Post-Operative Care After Joint Reconstruction Surgery

Ankle osteoarthritis is a condition that causes pain and stiffness in the ankle joint. Traditional treatments like joint fusion can limit mobility. An alternative procedure called ankle distraction arthroplasty has been gaining some traction, but how well does it hold up in the long term? 

A recent study by Greenfield et al. (2019) investigated this very question. They conducted a survival analysis of ankle distraction arthroplasty for ankle osteoarthritis. Their findings suggest that this procedure may be a viable option for some patients. 

Key takeaways from the study: 

  • Ankle distraction arthroplasty showed promising results, with an 84% survival rate at 5 years. This is better than some previously reported outcomes. 
  • The study also identified factors that can influence the success of the procedure. Avascular necrosis of the talus (bone death) was associated with a lower survival rate. Additionally, sex may play a role, with the study suggesting potential gender differences in long-term outcomes. 

What this means for patients: 

Ankle distraction arthroplasty offers a potential option for preserving joint mobility in patients with ankle osteoarthritis. This study provides valuable data for surgeons and patients to consider when making treatment decisions. 

Important to note: 

  • This was a retrospective study, meaning researchers analyzed past data. More robust research designs are needed to confirm these findings. 
  • The study involved a relatively small group of patients. Larger studies are necessary to draw more definitive conclusions. 

Overall, this research suggests that ankle distraction arthroplasty may be a valuable tool for treating ankle osteoarthritis. However, more research is needed to solidify its place as a standard treatment option. 

ReferenceGreenfield, S., Matta, K. M., McCoy, T. H., Rozbruch, S. R., & Fragomen, A. (2019). Ankle distraction arthroplasty for ankle osteoarthritis: a survival analysis. Strategies in trauma and limb reconstruction, 14(2), 65.,and%2037%25%20within%205%20years


This blog is for informational purposes only and should not be considered as medical advice. Always consult with a qualified healthcare professional to discuss your individual treatment options.

Image Credit: Mount Sinai 

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Article Authors: Gordon Slater| Tandose Sambo 

If your joints become damaged via medical conditions such as advanced arthritis, one of the best ways to treat the conditions will be via a surgical procedure that is known as joint reconstruction. During the procedure, a reconstruction of the joint will occur, while preserving the maximum existing tissues. 

There are a variety of reconstructive surgeries of the joint, and your orthopaedic surgeon will determine the best path for you. Typical options include arthroscopy, osteotomy and arthrodesis. 

It will be important for you to ensure that you are abiding to the post operative care practices, in order to minimise the odds of any complications during the healing time frame. For orthopaedic surgical cases, patients can develop complications such as site infections and blood clots. In order to prevent these hindrances to recovery, there are practices that you can implement after your surgery.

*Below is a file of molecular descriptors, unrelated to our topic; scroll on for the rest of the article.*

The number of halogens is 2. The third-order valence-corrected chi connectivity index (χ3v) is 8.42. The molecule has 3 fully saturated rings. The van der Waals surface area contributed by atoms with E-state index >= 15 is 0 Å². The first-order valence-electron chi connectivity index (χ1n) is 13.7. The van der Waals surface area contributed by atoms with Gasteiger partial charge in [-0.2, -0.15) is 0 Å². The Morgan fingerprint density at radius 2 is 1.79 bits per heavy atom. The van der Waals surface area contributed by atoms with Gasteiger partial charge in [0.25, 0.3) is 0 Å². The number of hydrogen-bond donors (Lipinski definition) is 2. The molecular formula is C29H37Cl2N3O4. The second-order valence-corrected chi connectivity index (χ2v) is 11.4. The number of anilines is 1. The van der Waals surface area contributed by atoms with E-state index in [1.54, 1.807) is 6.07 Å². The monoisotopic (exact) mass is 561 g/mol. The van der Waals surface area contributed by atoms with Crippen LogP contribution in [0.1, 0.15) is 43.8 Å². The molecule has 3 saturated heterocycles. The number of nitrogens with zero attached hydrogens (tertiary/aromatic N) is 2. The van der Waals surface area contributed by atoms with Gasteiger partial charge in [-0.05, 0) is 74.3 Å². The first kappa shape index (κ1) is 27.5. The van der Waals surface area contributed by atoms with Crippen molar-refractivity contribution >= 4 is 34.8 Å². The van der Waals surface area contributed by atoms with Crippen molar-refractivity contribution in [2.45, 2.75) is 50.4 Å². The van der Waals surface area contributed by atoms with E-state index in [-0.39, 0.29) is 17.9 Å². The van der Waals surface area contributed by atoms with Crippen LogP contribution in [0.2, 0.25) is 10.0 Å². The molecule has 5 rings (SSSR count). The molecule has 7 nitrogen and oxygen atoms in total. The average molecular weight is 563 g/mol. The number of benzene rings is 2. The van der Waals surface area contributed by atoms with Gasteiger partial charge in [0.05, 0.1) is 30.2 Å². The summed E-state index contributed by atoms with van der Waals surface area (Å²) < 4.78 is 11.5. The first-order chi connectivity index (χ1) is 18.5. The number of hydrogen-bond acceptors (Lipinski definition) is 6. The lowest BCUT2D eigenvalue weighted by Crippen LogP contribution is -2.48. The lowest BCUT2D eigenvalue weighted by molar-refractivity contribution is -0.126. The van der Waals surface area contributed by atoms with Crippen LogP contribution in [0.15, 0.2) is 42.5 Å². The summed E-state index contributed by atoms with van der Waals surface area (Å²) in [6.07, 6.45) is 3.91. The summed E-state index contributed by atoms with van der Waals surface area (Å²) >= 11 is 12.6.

Before Your Joint Reconstruction Surgery 

Preparation is always the key to a successful joint reconstruction surgery. Prior to your surgery a preliminary diagnosis, analysis of your medical history and your surgical plan would have been discussed by your orthopaedic team. Any pre-existing conditions can be managed, in order to prevent complications after surgery. One great practice that you must implement prior to surgery is to quit smoking. Smoking has downstream effects on healing of the body, and must be avoided at all costs. 

After Your Joint Reconstruction Surgery 

Post your surgery, it is important to ensure that your joint site is kept clean, in order to minimise the odds of infection. Your orthopaedic surgeon will prescribe antibiotics in order to control the condition. Notify your orthopaedic surgeon if you notice any abnormal symptoms such as fever, swelling and pain, or any seepage from the surgical site. Minor wound infections are treatable via intravenous antibiotics, while adverse conditions will require re-entry via an additional surgery. 

Always ensure that you are paying attention to how your body is feeling after you have had a surgical procedure conducted. With your orthopaedic surgeon’s help, you will be able to minimise the pain you experience, optimise your healing time and prevent additional complications. Incorporating an adequate physical therapy plan, will ensure that full mobility is achieved. 

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Dr. Gordon Slater

Dr. Slater is one of the first foot and ankle surgeons in Australia to adopt minimally invasive surgical techniques. He routinely uses MIS to treat a range of conditions, including bunions.

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Dr Gordon Slater is a highly-skilled surgeon specialising in foot and ankle conditions and sports injuries. Dr Slater is one of the first foot and ankle surgeons in Australia to adopt minimally invasive surgical techniques. He routinely uses MIS to treat a range of conditions, including bunions. MIS  has many advantages including shorter operating times, reduced post-operative pain, reduced risk of infection, minimal scarring and better cosmetic outcomes.

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